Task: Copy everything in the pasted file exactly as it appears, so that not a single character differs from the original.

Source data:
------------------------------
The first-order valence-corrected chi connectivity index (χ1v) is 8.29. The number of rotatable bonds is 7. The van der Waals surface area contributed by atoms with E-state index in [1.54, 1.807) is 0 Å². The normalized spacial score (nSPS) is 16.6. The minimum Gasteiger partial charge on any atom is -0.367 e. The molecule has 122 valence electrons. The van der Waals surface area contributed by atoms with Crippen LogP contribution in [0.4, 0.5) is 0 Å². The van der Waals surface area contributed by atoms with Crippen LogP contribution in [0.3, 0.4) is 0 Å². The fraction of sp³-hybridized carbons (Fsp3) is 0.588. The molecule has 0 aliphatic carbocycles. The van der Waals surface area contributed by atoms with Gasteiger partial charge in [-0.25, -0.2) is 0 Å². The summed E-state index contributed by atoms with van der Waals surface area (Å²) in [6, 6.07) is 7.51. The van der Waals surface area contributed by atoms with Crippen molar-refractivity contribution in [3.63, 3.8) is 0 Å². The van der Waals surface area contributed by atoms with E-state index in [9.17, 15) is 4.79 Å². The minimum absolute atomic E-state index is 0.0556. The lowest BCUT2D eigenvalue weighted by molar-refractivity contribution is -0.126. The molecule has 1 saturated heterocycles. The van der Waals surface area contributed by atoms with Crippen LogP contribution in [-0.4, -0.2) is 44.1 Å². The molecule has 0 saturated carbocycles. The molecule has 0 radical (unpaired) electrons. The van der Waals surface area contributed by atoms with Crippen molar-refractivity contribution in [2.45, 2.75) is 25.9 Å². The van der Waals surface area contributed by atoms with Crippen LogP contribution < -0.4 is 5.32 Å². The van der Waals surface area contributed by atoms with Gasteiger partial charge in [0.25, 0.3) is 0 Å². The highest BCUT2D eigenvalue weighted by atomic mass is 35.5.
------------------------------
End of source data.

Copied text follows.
The first-order valence-corrected chi connectivity index (χ1v) is 8.29. The number of rotatable bonds is 7. The van der Waals surface area contributed by atoms with E-state index in [1.54, 1.807) is 0 Å². The normalized spacial score (nSPS) is 16.6. The minimum Gasteiger partial charge on any atom is -0.367 e. The molecule has 122 valence electrons. The van der Waals surface area contributed by atoms with Crippen LogP contribution in [0.4, 0.5) is 0 Å². The van der Waals surface area contributed by atoms with Crippen LogP contribution in [0.3, 0.4) is 0 Å². The fraction of sp³-hybridized carbons (Fsp3) is 0.588. The molecule has 0 aliphatic carbocycles. The van der Waals surface area contributed by atoms with Gasteiger partial charge in [-0.25, -0.2) is 0 Å². The summed E-state index contributed by atoms with van der Waals surface area (Å²) in [6, 6.07) is 7.51. The van der Waals surface area contributed by atoms with Crippen molar-refractivity contribution in [3.63, 3.8) is 0 Å². The van der Waals surface area contributed by atoms with E-state index in [9.17, 15) is 4.79 Å². The minimum absolute atomic E-state index is 0.0556. The lowest BCUT2D eigenvalue weighted by molar-refractivity contribution is -0.126. The molecule has 1 saturated heterocycles. The van der Waals surface area contributed by atoms with Crippen LogP contribution in [-0.4, -0.2) is 44.1 Å². The molecule has 0 saturated carbocycles. The molecule has 0 radical (unpaired) electrons. The van der Waals surface area contributed by atoms with Crippen molar-refractivity contribution in [2.45, 2.75) is 25.9 Å². The van der Waals surface area contributed by atoms with Crippen LogP contribution < -0.4 is 5.32 Å². The van der Waals surface area contributed by atoms with Gasteiger partial charge in [0.25, 0.3) is 0 Å². The highest BCUT2D eigenvalue weighted by atomic mass is 35.5.